I’m busy counting my blessings’
Yelling money over bitches
when you ain’t got either
collector on the other end of the receiver
broke could transform an athiest to a believer
and make ya stepford wife step out instead of leave ya’
The first verse challenges the idea of a gimmick rapper. Showing out about money / bitches and the like even though we are all chilling’ at the same shows all the time and NOBODY getting paid for it. The song overall examines the ‘normal’ way you are ‘supposed’ to grow up in Boston. You get a job. Then another job. Maybe even a third job. Get married. Have kids. Work for that pension. Not to say there is anything wrong with that, but more to say, it’s ok to go other ways as well. The song also served as inspiration to leave my city and chase things beyond her borders.
3. Ways To Go (Produced By Fakts Uno)
Fakts hit me up after he heard ’20 Something’ on twitter. We had some ideas back and forth then eventually we went through some beats together. This instrumental was gorgeous and I knew I had my title track as soon as I heard it. I completed it quickly. Mastered it. Then me and Fakts decided it was missing something. It was here Fakts brought up the idea of a scratch during the hook that contained a sample from ‘A Long Way To Go’ by Gangstarr. This was the finishing touch and provided me the inspiration to have Guru unofficially ‘narrate’ the rest of the project. In addition to the sample use of Guru’s voice I decided to use a clip from an old interview on ‘Lorna’s Corner’. Him spitting a portion of ‘Robbin’ Hood Theory’. The sample I used is at 2:15:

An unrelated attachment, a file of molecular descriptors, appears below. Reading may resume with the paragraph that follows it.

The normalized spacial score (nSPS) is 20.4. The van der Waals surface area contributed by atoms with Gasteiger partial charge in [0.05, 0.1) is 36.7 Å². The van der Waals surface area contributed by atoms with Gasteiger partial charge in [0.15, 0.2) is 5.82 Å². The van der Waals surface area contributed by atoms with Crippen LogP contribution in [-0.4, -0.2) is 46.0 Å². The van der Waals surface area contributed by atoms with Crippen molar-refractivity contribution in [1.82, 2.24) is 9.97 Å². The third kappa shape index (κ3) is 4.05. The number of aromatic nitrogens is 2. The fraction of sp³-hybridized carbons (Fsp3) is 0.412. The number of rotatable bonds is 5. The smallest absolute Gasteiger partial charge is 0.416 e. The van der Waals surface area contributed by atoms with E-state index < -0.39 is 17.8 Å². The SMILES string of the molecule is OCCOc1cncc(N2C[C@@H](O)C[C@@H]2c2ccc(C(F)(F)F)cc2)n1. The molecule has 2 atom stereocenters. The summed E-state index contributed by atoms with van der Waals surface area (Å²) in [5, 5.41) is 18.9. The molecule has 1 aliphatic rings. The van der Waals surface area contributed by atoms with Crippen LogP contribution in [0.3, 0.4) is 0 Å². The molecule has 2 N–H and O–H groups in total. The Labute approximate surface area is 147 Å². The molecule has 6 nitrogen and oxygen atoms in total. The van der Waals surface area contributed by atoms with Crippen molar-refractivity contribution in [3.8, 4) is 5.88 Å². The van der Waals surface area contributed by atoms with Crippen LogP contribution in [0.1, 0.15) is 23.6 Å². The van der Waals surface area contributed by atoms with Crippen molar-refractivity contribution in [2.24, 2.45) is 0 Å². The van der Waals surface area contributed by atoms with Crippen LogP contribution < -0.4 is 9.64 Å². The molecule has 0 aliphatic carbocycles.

‘You know we’re getting somewhere/
you know we got to give back/
for the youth is the future
no doubt that’s right and exact
squeeze the juice out
of all the suckers with power
and pour some back out
so as to water the flowers
This. World. Is. OURS.’ -Guru
The title track is always a difficult idea to pull off. This is one of the more original songs I’ve ever recorded. It is broken down into two distinctly different parts. The first is a memoir of Irish-America Nostalgia from the viewpoint of childhood:
'A classic feel
1970s rock and roll bustin’ out the speakers as she turned the wheel.
my momma rollin’ in the front with a look in the back
five kids screaming and yelling. How’d she deal with that? ...
Not much has changed
but them keys dangle
she open bills at the door